Caesarea Philippi #SonlifeIsrael2017
There is an eerie feeling walking up the steps to the temple of Pan at Caesarea Philippi. This was the very center of pagan worship in first century Israel.
This is the place where Jewish mothers would adamantly tell their children “DO NOT GO THERE!” Yet this is the very place where Jesus takes his disciples when he is about 8 months out from going to the cross.
Now when Jesus came into the district of Caesarea Philippi, he asked his disciples, “Who do people say that the Son of Man is?” And they said, “Some say John the Baptist, others say Elijah, and others Jeremiah or one of the prophets.” He said to them, “But who do you say that I am?” Simon Peter replied, “You are the Christ, the Son of the living God.” And Jesus answered him, “Blessed are you, Simon Bar-Jonah! For flesh and blood has not revealed this to you, but my Father who is in heaven. And I tell you, you are Peter, and on this rock I will build my church, and the gates of hell shall not prevail against it. I will give you the keys of the kingdom of heaven, and whatever you bind on earth shall be bound in heaven, and whatever you loose on earth shall be loosed in heaven.” Then he strictly charged the disciples to tell no one that he was the Christ. – Matthew 16:13-20, ESV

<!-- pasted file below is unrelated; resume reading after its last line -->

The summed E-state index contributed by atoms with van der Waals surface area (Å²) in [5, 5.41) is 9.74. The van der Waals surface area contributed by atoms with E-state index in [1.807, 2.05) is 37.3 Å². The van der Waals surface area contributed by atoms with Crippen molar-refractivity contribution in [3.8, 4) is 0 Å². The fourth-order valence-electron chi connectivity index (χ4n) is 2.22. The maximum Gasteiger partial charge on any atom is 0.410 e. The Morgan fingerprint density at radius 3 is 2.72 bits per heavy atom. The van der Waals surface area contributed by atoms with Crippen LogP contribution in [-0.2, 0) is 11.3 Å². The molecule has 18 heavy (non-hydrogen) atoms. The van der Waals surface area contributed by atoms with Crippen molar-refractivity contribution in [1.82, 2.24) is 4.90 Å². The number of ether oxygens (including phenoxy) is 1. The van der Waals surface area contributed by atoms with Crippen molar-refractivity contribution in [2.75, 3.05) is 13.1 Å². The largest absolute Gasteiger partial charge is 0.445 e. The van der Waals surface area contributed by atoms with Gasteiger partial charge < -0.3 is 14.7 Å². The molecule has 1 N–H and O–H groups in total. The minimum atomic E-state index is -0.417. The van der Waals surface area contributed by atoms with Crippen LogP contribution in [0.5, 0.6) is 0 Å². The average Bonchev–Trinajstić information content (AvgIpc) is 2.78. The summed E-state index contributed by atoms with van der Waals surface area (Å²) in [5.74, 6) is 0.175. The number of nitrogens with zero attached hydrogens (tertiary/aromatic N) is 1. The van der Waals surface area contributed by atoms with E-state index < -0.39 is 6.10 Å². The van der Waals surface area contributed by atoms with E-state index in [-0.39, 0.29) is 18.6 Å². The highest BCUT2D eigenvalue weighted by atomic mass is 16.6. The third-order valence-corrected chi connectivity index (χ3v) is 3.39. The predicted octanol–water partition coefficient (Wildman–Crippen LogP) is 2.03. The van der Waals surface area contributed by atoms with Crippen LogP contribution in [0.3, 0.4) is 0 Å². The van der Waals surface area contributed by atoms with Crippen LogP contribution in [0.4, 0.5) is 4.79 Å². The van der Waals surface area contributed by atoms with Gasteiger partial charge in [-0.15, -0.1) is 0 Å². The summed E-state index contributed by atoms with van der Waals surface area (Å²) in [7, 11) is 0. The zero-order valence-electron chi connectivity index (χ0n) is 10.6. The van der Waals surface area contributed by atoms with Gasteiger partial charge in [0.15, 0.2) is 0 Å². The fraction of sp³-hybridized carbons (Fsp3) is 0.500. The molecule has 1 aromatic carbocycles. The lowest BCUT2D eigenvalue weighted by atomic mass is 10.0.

Because this particular location was believed to be the birthplace of the half man, half goat god, Pan, this location was known as “the Gates of Hell”.
Here, at the very “gates of hell”, Peter is called to be the one to build the church after the death, resurrection, and ascension of Jesus.
What was Jesus up to here? Why did he have to bring his disciples here? Was he trying to show that he had power over demons and the very gates of hell? Maybe.
Another interpretation is that he brought the disciples here to give them an idea of who the church was going to be build for and by. Namely, that it would be built with and for pagans and gentiles.
That is an interesting interpretation. Whether it is truly what Jesus meant to communicate, I do not know.
What I do know for sure is that I am so thankful that I, a pagan and gentile, had the opportunity to hear the gospel, respond to the invitation, and receive Christ!! Thank you, Jesus! Thank you for making sure that your Jewish followers would take the message to the outsiders, as well!
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